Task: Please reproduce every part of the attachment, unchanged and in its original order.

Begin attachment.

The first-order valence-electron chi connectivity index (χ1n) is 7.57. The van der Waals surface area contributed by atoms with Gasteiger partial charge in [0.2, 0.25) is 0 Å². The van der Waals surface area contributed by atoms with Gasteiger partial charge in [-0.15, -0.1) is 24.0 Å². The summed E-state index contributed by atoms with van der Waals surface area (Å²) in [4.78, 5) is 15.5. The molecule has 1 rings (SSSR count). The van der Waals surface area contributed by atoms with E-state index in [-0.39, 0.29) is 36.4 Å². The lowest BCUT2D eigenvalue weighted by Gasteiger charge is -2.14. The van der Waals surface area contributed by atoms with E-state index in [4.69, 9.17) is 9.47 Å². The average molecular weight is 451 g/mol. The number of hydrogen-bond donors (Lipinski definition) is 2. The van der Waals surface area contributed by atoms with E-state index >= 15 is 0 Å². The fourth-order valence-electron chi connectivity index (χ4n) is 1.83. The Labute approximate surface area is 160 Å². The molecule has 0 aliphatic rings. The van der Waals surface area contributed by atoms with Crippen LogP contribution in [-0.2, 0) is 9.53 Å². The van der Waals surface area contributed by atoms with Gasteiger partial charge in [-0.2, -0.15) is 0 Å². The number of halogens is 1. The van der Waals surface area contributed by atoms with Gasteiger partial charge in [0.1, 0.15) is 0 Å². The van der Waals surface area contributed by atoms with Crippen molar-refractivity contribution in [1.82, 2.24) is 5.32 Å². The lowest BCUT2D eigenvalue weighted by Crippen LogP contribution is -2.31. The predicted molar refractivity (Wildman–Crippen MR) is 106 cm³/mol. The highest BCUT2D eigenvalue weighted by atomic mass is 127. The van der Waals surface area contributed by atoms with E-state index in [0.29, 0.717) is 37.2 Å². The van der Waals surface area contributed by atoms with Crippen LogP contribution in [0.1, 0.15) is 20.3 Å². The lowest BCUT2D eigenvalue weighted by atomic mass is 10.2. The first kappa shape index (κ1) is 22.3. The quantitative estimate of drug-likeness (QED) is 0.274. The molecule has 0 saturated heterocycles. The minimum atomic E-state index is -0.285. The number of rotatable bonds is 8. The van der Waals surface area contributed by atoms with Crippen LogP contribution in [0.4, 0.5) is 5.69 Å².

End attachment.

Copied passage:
The first-order valence-electron chi connectivity index (χ1n) is 7.57. The van der Waals surface area contributed by atoms with Gasteiger partial charge in [0.2, 0.25) is 0 Å². The van der Waals surface area contributed by atoms with Gasteiger partial charge in [-0.15, -0.1) is 24.0 Å². The summed E-state index contributed by atoms with van der Waals surface area (Å²) in [4.78, 5) is 15.5. The molecule has 1 rings (SSSR count). The van der Waals surface area contributed by atoms with E-state index in [-0.39, 0.29) is 36.4 Å². The lowest BCUT2D eigenvalue weighted by Gasteiger charge is -2.14. The van der Waals surface area contributed by atoms with E-state index in [4.69, 9.17) is 9.47 Å². The average molecular weight is 451 g/mol. The number of hydrogen-bond donors (Lipinski definition) is 2. The van der Waals surface area contributed by atoms with E-state index >= 15 is 0 Å². The fourth-order valence-electron chi connectivity index (χ4n) is 1.83. The Labute approximate surface area is 160 Å². The molecule has 0 aliphatic rings. The van der Waals surface area contributed by atoms with Crippen LogP contribution in [-0.2, 0) is 9.53 Å². The van der Waals surface area contributed by atoms with Gasteiger partial charge in [-0.2, -0.15) is 0 Å². The number of halogens is 1. The van der Waals surface area contributed by atoms with Gasteiger partial charge in [0.1, 0.15) is 0 Å². The van der Waals surface area contributed by atoms with Crippen molar-refractivity contribution in [1.82, 2.24) is 5.32 Å². The lowest BCUT2D eigenvalue weighted by Crippen LogP contribution is -2.31. The predicted molar refractivity (Wildman–Crippen MR) is 106 cm³/mol. The highest BCUT2D eigenvalue weighted by atomic mass is 127. The van der Waals surface area contributed by atoms with E-state index in [0.29, 0.717) is 37.2 Å². The van der Waals surface area contributed by atoms with Crippen LogP contribution in [0.1, 0.15) is 20.3 Å². The lowest BCUT2D eigenvalue weighted by atomic mass is 10.2. The first kappa shape index (κ1) is 22.3. The quantitative estimate of drug-likeness (QED) is 0.274. The molecule has 0 saturated heterocycles. The minimum atomic E-state index is -0.285. The number of rotatable bonds is 8. The van der Waals surface area contributed by atoms with Crippen LogP contribution in [0.4, 0.5) is 5.69 Å².